As a result, soil structure collapsed and shortages of oxygen are encouraging deleterious anaerobic microbes. These microbes solubilise nutrients that are leached from the soil, they form toxic organic compounds and increase acidity.
All of Britain's damaged soils demand careful husbandry aiming at restoring structure and fertility. Marching into waterlogged, high-quality vegetable land with massive machinery is not the answer. Forcing soils with damaged structures into seed beds will result in capping at the first shower, which stops seed germination.
Once the drains start flowing, aeration with single tines and small ploughs is essential. Restoring fertility with manure, compost and lime is a prime requirement — and it will pay financial dividends of nitrogen.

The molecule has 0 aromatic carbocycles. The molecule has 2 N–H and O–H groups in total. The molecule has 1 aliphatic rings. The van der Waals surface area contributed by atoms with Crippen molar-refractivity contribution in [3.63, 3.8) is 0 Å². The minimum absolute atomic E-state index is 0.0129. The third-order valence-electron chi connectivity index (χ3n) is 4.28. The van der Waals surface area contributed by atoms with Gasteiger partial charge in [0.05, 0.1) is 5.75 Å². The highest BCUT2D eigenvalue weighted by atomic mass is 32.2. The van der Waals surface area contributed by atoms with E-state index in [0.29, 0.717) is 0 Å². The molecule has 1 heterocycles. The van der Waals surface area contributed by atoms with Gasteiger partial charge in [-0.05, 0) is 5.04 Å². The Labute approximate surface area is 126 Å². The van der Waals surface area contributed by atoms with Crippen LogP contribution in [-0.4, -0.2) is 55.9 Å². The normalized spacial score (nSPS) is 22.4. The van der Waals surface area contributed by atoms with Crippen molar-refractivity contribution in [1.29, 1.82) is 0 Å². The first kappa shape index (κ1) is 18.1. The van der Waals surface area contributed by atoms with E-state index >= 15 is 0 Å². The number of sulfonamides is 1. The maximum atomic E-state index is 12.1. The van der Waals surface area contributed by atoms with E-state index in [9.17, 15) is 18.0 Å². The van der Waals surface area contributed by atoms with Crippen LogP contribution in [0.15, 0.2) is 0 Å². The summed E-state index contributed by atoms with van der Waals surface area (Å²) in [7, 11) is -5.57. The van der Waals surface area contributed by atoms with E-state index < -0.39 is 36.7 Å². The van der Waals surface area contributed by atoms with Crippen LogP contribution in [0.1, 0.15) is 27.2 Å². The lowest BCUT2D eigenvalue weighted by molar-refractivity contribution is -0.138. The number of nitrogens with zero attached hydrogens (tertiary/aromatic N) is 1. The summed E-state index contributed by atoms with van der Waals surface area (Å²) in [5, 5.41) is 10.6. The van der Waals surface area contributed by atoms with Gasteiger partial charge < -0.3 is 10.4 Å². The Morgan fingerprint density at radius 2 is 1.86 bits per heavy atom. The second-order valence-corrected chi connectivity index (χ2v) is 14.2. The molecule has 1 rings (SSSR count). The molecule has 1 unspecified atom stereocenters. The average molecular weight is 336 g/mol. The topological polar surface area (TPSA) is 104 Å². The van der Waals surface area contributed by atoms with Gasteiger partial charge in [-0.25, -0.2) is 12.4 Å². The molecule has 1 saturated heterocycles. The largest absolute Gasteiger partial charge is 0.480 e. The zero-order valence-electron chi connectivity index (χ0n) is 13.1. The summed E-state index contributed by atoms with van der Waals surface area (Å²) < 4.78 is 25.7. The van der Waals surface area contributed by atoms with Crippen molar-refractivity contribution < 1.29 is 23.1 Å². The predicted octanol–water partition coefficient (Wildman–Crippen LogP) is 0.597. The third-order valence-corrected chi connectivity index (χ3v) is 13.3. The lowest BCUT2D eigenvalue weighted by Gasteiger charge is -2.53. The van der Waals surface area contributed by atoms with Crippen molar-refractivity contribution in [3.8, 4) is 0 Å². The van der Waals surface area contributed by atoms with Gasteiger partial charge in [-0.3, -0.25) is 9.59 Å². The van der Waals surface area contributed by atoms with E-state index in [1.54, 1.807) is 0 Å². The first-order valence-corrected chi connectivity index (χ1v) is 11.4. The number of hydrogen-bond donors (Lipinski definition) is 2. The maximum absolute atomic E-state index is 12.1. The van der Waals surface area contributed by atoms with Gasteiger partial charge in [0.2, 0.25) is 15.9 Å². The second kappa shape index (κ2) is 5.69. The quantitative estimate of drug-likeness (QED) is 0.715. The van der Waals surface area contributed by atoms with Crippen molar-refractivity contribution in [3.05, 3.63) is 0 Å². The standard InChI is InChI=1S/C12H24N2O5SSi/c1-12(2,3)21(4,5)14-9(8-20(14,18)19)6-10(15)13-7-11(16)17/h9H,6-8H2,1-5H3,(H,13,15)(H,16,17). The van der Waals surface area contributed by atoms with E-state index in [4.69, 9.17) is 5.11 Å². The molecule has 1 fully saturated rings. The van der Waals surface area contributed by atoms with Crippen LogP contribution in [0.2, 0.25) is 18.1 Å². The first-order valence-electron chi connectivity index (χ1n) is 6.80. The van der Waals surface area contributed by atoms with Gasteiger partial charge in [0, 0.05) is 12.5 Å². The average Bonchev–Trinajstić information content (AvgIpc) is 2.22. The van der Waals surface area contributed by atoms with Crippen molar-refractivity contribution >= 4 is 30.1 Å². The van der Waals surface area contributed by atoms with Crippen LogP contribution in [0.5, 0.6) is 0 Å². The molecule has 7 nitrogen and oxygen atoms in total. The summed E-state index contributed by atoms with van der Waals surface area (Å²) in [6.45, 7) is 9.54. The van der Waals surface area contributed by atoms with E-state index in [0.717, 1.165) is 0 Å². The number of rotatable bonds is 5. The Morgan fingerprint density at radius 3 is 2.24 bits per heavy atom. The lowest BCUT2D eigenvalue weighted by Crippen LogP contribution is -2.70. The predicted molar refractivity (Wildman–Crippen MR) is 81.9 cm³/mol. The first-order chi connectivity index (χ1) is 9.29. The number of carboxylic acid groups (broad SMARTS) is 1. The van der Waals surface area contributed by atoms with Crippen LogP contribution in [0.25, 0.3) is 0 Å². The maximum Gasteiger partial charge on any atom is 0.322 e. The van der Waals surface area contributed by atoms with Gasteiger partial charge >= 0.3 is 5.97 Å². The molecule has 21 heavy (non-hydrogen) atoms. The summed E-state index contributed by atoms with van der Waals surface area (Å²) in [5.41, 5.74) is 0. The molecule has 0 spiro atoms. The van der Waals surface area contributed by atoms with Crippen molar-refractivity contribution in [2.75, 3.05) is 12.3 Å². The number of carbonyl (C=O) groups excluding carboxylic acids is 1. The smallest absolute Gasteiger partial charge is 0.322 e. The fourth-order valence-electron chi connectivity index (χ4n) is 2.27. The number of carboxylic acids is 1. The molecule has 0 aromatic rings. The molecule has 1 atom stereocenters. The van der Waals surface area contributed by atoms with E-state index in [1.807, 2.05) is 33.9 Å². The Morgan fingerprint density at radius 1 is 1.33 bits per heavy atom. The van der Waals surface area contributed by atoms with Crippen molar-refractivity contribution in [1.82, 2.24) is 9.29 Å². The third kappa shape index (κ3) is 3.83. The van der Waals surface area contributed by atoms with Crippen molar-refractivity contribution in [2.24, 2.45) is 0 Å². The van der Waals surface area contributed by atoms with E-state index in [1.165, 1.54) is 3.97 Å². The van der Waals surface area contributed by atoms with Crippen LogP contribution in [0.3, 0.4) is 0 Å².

Applying large quantities of nitrogen into semi-anaerobic, acidic soils simply results in nitrification and leaching. That means more nitrate pollution going into ponds and rivers. Public money will be wasted firstly on the fertiliser and secondly in cleaning up the attendant pollution.
Soil is a vital rural and urban asset essential for public welfare. Water, another vital natural asset, is accorded legislative protection. Why not soil? The events of 2012 emphasise the need for soil care and restoration strategies.
There is a role here for national and local authorities and agencies. Coordination between Defra, Natural England, the Environment Agency, the Department for Communities and the local authorities is needed. Is that far too much to expect?
Professor Geoffrey Dixon is managing director of GreenGene international